INTERNATIONAL ARBITRATION has thrived in the six decades following the New York Convention on the Recognition and Enforcement of Foreign Arbitral Awards in 1958. The New York Convention is the cornerstone of international arbitration’s success. It has enabled arbitration awards made in any signatory country to be enforced readily in any other signatory country, without reconsideration of the merits of the dispute which is the subject matter of the award. This is the critical advantage that arbitration holds over proceedings brought in national courts: enforcing national court judgments in other nations is typically subject to a longer and more involved process, and often includes some examination of whether the judgment is rightly granted.
In 2013, Myanmar became the 149th signatory to the New York Convention. Myanmar’s accession to the New York Convention was hailed as a significant step toward fostering inward investment, as it allowed investors to choose arbitration in a neutral offshore forum for the resolution of investment disputes in preference to the local courts. Local courts, in addition to being unfamiliar terrain for the investor, may also lack expertise in commercial disputes, and be under-resourced, and so subject to delays.
Signing up for a globally recognised and effective means of dispute resolution permits a country to leapfrog, at least in the commercial sphere, the tedious process of legal education and infrastructure-building attendant in upgrading its justice system. It is similar to how countries with a poor fixed-line telecommunications system have been able to jump straight to mobile. Investors can now opt into the same system of dispute resolution, namely international commercial arbitration, that is available across the globe, and so, by definition, of world-class standard.
Subscribing to international commercial arbitration has the potential to transform Myanmar’s business culture. As businessmen come to cherish the ability to enforce rights in the business sphere, the appetite will grow for the domestic court system to improve in efficiency, and, as this happens, citizens will begin, bit by bit, to see how valuable practical recourse to the law can be in daily lives. Slowly, this reshapes behaviours and expectations, and people grow out of the helplessness and apathy that accompany non-functioning state institutions.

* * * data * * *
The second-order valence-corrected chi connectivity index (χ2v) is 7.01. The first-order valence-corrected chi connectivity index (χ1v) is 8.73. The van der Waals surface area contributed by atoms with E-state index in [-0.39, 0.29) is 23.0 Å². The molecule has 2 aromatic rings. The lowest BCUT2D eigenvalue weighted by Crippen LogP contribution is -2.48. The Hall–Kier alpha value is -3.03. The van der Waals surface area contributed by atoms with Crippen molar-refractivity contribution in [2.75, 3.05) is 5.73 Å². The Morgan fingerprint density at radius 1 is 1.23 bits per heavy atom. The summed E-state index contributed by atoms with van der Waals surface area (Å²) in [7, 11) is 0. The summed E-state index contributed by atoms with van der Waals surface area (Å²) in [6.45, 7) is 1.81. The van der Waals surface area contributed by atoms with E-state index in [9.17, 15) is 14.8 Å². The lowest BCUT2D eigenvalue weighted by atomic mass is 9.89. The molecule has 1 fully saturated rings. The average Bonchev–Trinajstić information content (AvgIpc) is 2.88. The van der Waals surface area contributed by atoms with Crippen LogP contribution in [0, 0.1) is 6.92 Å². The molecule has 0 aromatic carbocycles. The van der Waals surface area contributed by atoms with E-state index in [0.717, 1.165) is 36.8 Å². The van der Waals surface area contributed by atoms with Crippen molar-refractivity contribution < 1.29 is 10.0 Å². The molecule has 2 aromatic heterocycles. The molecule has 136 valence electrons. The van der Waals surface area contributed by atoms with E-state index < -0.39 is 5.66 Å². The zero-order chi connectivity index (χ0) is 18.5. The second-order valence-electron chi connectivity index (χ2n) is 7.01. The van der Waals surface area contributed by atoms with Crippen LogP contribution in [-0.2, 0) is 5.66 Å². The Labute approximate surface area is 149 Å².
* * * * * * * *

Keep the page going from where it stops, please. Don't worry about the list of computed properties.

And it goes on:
Change in the underlying legal and social culture of Myanmar is a likely long-term effect of accession to the New York Convention, but in the short-term Myanmar businesses are starting to adapt in three significant ways.
First, once it becomes a realistic prospect that one will be held to a promise – making promises becomes a much more serious matter, and greater care is taken in drafting contracts. In particular, understanding how the assignment of responsibilities and allocation of risks in the contract affects pricing, and margins becomes essential. Experience is often the best education, and businessmen will not need to go to a business school to learn this lesson.
Secondly, businesses will rapidly improve their own record-keeping, and how they document what happens in the course of performing a contract. Confirming conversations with one’s counterparty via email will soon become second nature.
Culture changes from the optimistic adage that ‘my (spoken) word is my bond’ to the more realistic practice that ‘if it’s important it’s on email’.
Thirdly, once businessmen see that their conduct will be scrutinised by an independent third party (the arbitrator), this becomes a brake on unreasonable conduct. An effective way for disputes to be resolved imposes the adjudicator’s lens of reasonableness on behaviour during performance of the contract. Naturally, this also breeds posturing, with parties cloaking ruthless actions beneath apparently reasonable words, but this is the exception rather than the rule.
While recourse to international arbitration moulds business and legal culture of new adherents, international arbitration practitioners, both counsel and arbitrators, in turn need cultural sensitivity. It is important also to broaden diversity within the ranks of arbitrators. This is in part because arbitrators should be attuned to the different ways in which witnesses speak and answer questions. Witnesses, from a culture, such as Myanmar’s, are likely to be more soft-spoken and conflict-avoidant than those from more developed jurisdictions. This has to be kept in mind when evaluating their evidence. One of the strengths of international arbitration is that it can accommodate having three-person tribunals, where at least one member of the tribunal, having been nominated by a party from, in this example Myanmar, has experience of and is culturally sensitive to the nuances of how business is done and communications undertaken in that country.